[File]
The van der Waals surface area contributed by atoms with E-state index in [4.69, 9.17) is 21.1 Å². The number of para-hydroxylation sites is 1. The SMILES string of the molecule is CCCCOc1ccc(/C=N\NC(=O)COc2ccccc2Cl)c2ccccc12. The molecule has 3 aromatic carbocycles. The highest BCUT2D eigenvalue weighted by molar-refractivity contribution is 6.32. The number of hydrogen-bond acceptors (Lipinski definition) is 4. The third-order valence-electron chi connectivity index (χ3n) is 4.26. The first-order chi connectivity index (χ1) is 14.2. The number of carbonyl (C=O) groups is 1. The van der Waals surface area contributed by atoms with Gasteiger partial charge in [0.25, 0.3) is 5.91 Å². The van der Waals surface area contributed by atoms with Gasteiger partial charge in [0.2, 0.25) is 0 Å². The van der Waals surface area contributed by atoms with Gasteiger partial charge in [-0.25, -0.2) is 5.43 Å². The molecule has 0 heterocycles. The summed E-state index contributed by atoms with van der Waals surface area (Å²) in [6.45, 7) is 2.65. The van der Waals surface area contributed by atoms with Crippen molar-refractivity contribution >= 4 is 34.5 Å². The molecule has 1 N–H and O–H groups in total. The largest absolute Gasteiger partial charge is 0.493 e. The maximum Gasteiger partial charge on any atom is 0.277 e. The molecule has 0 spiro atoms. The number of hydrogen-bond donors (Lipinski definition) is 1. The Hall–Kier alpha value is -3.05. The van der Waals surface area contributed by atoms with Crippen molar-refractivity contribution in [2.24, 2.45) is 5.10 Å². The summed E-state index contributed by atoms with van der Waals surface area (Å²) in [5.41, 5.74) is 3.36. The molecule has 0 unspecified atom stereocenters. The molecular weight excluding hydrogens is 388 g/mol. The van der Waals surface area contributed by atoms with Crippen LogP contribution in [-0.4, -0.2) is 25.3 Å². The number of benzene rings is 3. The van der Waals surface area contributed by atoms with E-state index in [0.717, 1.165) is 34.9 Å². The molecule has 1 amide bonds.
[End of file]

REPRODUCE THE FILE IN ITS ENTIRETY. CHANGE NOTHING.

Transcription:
The van der Waals surface area contributed by atoms with E-state index in [4.69, 9.17) is 21.1 Å². The number of para-hydroxylation sites is 1. The SMILES string of the molecule is CCCCOc1ccc(/C=N\NC(=O)COc2ccccc2Cl)c2ccccc12. The molecule has 3 aromatic carbocycles. The highest BCUT2D eigenvalue weighted by molar-refractivity contribution is 6.32. The number of hydrogen-bond acceptors (Lipinski definition) is 4. The third-order valence-electron chi connectivity index (χ3n) is 4.26. The first-order chi connectivity index (χ1) is 14.2. The number of carbonyl (C=O) groups is 1. The van der Waals surface area contributed by atoms with Gasteiger partial charge in [0.25, 0.3) is 5.91 Å². The van der Waals surface area contributed by atoms with Gasteiger partial charge in [0.2, 0.25) is 0 Å². The van der Waals surface area contributed by atoms with Gasteiger partial charge in [-0.25, -0.2) is 5.43 Å². The molecule has 0 heterocycles. The summed E-state index contributed by atoms with van der Waals surface area (Å²) in [6.45, 7) is 2.65. The van der Waals surface area contributed by atoms with Crippen molar-refractivity contribution >= 4 is 34.5 Å². The molecule has 1 N–H and O–H groups in total. The largest absolute Gasteiger partial charge is 0.493 e. The maximum Gasteiger partial charge on any atom is 0.277 e. The molecule has 0 spiro atoms. The number of hydrogen-bond donors (Lipinski definition) is 1. The Hall–Kier alpha value is -3.05. The van der Waals surface area contributed by atoms with Crippen molar-refractivity contribution in [2.24, 2.45) is 5.10 Å². The summed E-state index contributed by atoms with van der Waals surface area (Å²) in [5.41, 5.74) is 3.36. The molecule has 0 unspecified atom stereocenters. The molecular weight excluding hydrogens is 388 g/mol. The van der Waals surface area contributed by atoms with Crippen LogP contribution in [-0.4, -0.2) is 25.3 Å². The number of benzene rings is 3. The van der Waals surface area contributed by atoms with E-state index in [0.717, 1.165) is 34.9 Å². The molecule has 1 amide bonds.